California ranks fifth-lowest in the nation in students' vocabulary -- a critical part of reading, according to results of national standardized tests released Thursday.

Overall, California fourth-graders in 2011 scored below all states except in Alaska, , Louisiana, New Mexico and the District of Columbia. But Asian, African-American and Latino fourth-grade scores improved, compared with 2009, the only other time that vocabulary was tested and scored separately from reading.

California eighth-graders also scored fifth from the bottom, just above Hawaii, Mississippi, Louisiana and the District of Columbia.

"What you're seeing is a lack of vision in educational leadership across the board in California," said Arun Ramanathan, executive director of the Oakland-based advocacy group Education Trust-West. "Students are not getting access in early grades to high-quality reading instruction."

The National Assessment of Educational Progress, also known as the Nation's Report Card, is administered to representative samples of students in grades four, eight and 12. The newest scores are from tests given in 2009 and 2011.

Nationally, scores barely budged overall. The average national score in 2011 was 263 for eighth-graders and 217 for fourth-graders; in both grades, California students' average was 9 points lower.

Twelfth-graders were tested only in 2009 and only in 11 states that volunteered; California was not one of them.

With few exceptions, California scored poorly when broken down by demographic characteristics such as gender, ethnicity and poverty. For example, in 2011 the state's Latino fourth-graders scored 7 points below Latinos nationwide, and the state's Asian eighth-graders scored 2 points below Asians nationwide.

With the scale running from 1 to 500, does that indicate a national vocabulary crisis?

"There's not any more of a crisis than we see in reading," said Margaret McKeown, a professor at the University of Pittsburgh School of Education, in an NAEP conference call Wednesday. But, officials concede, many U.S. students score below grade level in reading.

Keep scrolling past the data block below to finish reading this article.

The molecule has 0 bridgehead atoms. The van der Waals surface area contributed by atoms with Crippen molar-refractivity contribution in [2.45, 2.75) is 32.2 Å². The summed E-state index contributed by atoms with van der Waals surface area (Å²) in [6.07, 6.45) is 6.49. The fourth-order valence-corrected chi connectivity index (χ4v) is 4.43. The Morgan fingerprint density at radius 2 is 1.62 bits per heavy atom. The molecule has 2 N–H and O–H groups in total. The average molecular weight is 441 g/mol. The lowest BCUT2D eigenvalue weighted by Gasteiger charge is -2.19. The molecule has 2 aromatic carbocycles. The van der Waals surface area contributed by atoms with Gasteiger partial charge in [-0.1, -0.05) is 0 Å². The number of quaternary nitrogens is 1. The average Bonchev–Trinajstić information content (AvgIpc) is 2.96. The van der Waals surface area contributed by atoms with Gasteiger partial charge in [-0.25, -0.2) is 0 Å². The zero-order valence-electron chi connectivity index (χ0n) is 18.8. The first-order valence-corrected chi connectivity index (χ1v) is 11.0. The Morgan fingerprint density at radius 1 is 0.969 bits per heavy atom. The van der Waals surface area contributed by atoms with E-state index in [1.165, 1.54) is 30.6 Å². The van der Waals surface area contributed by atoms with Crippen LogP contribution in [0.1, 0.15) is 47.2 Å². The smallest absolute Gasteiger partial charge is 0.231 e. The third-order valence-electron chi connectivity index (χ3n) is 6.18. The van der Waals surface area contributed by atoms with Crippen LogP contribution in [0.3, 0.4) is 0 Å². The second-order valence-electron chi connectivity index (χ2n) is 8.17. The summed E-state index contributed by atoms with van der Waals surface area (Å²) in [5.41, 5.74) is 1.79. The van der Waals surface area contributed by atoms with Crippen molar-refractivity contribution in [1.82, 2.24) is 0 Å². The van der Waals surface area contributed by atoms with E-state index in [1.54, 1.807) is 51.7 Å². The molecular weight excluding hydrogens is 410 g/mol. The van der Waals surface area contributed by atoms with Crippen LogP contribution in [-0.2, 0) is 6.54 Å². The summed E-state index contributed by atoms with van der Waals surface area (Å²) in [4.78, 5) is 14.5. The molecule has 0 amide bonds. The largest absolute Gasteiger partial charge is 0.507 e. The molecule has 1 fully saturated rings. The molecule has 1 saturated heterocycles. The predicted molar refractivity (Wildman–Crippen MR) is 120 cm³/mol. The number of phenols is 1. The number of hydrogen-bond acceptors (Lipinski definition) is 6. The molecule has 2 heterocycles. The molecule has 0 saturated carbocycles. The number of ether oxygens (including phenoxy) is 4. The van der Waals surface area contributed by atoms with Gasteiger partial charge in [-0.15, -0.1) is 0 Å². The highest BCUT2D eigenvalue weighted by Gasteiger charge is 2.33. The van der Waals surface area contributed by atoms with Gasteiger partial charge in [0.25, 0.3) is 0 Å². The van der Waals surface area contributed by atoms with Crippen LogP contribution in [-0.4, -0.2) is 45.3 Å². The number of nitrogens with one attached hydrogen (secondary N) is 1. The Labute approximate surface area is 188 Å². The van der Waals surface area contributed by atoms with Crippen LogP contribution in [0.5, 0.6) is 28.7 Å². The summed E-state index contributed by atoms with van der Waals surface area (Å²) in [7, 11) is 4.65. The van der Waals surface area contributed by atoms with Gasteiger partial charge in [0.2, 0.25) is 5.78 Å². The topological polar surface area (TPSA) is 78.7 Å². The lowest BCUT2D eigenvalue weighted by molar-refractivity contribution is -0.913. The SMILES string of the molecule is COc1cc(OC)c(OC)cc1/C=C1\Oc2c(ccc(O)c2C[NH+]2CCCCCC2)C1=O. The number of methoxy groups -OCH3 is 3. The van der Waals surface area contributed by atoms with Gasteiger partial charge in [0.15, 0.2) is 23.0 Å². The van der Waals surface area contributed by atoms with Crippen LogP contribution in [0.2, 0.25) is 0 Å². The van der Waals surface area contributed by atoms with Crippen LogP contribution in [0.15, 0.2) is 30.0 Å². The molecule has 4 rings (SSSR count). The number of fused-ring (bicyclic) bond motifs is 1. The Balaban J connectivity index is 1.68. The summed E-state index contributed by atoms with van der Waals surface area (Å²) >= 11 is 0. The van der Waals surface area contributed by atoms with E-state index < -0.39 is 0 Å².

NAEP did not assign rankings to the score, making it difficult to extract meaning from them. States can compare scores with each other and their change over two years, but can't judge whether their students are proficient or not.

But test officials said the words tested -- about 15 for each grade level -- include those that students should reasonably be expected to understand at their grade levels.

"There are no trick questions," said Jack Buckley, a commissioner with the National Center for Education Statistics.

Nationwide on the 2011 tests, three-quarters of the eighth-graders tested understood "anecdotes," "edible," "enticing" and "replicate," for example, but fewer than half understood "urbane."

Vocabulary mastery is critical to reading, officials said. "Kindergartners' vocabulary predicts reading comprehension later in elementary school," McKeown said.

California clearly has farther to go than do other states. Ramanathan pointed out that the state is doing worse even than states spending less on education. And while some of California's 1,000 school districts are advancing in teaching English, he said, the improvements are piecemeal rather than state-led as they are in states like New York, Kentucky and Washington.

NAEP seeks to assess students' knowledge of words in context, rather than asking them to choose definitions. Words tested generally are those found in written, not spoken, language and are examples of the kind of words that students need to be successful in reading and writing. The national tests have been conducted since 1969 in reading, math, science, writing, U.S. history, civics, geography and other subjects.

Contact Sharon Noguchi at 408-271-3775. Follow her at Twitter.com/NoguchiOnK12.